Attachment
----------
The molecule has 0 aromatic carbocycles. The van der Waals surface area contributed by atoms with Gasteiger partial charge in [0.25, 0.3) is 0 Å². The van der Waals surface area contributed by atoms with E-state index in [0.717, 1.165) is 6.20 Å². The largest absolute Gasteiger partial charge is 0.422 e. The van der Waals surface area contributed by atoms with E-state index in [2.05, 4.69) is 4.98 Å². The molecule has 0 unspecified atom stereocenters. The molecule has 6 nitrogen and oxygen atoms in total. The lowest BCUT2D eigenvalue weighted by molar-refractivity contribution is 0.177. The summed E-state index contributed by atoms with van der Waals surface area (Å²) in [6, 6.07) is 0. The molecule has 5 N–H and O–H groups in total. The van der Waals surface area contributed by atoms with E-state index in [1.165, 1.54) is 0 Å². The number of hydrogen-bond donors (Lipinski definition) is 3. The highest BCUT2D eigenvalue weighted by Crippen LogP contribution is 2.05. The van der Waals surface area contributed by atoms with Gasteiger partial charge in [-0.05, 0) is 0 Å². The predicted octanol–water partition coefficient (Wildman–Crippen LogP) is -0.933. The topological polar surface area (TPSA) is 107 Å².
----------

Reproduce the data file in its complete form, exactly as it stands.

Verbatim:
The molecule has 0 aromatic carbocycles. The van der Waals surface area contributed by atoms with Gasteiger partial charge in [0.25, 0.3) is 0 Å². The van der Waals surface area contributed by atoms with E-state index in [0.717, 1.165) is 6.20 Å². The largest absolute Gasteiger partial charge is 0.422 e. The van der Waals surface area contributed by atoms with E-state index in [2.05, 4.69) is 4.98 Å². The molecule has 0 unspecified atom stereocenters. The molecule has 6 nitrogen and oxygen atoms in total. The lowest BCUT2D eigenvalue weighted by molar-refractivity contribution is 0.177. The summed E-state index contributed by atoms with van der Waals surface area (Å²) in [6, 6.07) is 0. The molecule has 5 N–H and O–H groups in total. The van der Waals surface area contributed by atoms with E-state index in [1.165, 1.54) is 0 Å². The number of hydrogen-bond donors (Lipinski definition) is 3. The highest BCUT2D eigenvalue weighted by Crippen LogP contribution is 2.05. The van der Waals surface area contributed by atoms with Gasteiger partial charge in [-0.05, 0) is 0 Å². The predicted octanol–water partition coefficient (Wildman–Crippen LogP) is -0.933. The topological polar surface area (TPSA) is 107 Å².